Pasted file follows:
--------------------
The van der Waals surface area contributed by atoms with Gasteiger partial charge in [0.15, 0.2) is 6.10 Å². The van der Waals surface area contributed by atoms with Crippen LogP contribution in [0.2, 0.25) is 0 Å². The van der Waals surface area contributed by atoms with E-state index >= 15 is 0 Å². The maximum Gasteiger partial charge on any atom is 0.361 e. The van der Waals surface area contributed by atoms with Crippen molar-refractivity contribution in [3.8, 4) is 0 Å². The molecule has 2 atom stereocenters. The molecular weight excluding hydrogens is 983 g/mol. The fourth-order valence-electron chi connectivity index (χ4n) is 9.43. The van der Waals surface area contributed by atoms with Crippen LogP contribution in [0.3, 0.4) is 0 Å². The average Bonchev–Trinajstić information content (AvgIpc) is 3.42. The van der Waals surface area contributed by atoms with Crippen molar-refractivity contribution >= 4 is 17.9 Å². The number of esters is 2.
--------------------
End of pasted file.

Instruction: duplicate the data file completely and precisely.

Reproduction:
The van der Waals surface area contributed by atoms with Gasteiger partial charge in [0.15, 0.2) is 6.10 Å². The van der Waals surface area contributed by atoms with Crippen LogP contribution in [0.2, 0.25) is 0 Å². The van der Waals surface area contributed by atoms with E-state index >= 15 is 0 Å². The maximum Gasteiger partial charge on any atom is 0.361 e. The van der Waals surface area contributed by atoms with Crippen molar-refractivity contribution in [3.8, 4) is 0 Å². The molecule has 2 atom stereocenters. The molecular weight excluding hydrogens is 983 g/mol. The fourth-order valence-electron chi connectivity index (χ4n) is 9.43. The van der Waals surface area contributed by atoms with Crippen LogP contribution in [0.3, 0.4) is 0 Å². The average Bonchev–Trinajstić information content (AvgIpc) is 3.42. The van der Waals surface area contributed by atoms with Crippen molar-refractivity contribution >= 4 is 17.9 Å². The number of esters is 2.